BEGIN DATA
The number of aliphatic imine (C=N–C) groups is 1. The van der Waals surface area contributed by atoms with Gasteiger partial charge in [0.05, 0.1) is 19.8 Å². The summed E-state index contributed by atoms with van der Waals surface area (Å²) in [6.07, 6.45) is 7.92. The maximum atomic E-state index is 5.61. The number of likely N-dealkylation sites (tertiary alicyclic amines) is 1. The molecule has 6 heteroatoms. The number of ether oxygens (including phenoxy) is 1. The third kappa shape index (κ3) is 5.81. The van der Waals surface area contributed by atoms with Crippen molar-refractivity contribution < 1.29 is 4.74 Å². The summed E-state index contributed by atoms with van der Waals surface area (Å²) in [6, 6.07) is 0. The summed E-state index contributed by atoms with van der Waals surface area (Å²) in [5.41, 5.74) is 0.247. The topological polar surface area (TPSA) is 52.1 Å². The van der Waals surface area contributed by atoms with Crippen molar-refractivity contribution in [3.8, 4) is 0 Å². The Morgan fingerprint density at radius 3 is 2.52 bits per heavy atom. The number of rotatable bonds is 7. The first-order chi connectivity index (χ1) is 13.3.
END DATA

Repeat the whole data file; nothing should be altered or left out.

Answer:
The number of aliphatic imine (C=N–C) groups is 1. The van der Waals surface area contributed by atoms with Gasteiger partial charge in [0.05, 0.1) is 19.8 Å². The summed E-state index contributed by atoms with van der Waals surface area (Å²) in [6.07, 6.45) is 7.92. The maximum atomic E-state index is 5.61. The number of likely N-dealkylation sites (tertiary alicyclic amines) is 1. The molecule has 6 heteroatoms. The number of ether oxygens (including phenoxy) is 1. The third kappa shape index (κ3) is 5.81. The van der Waals surface area contributed by atoms with Crippen molar-refractivity contribution < 1.29 is 4.74 Å². The summed E-state index contributed by atoms with van der Waals surface area (Å²) in [6, 6.07) is 0. The summed E-state index contributed by atoms with van der Waals surface area (Å²) in [5.41, 5.74) is 0.247. The topological polar surface area (TPSA) is 52.1 Å². The van der Waals surface area contributed by atoms with Crippen molar-refractivity contribution in [3.8, 4) is 0 Å². The Morgan fingerprint density at radius 3 is 2.52 bits per heavy atom. The number of rotatable bonds is 7. The first-order chi connectivity index (χ1) is 13.3.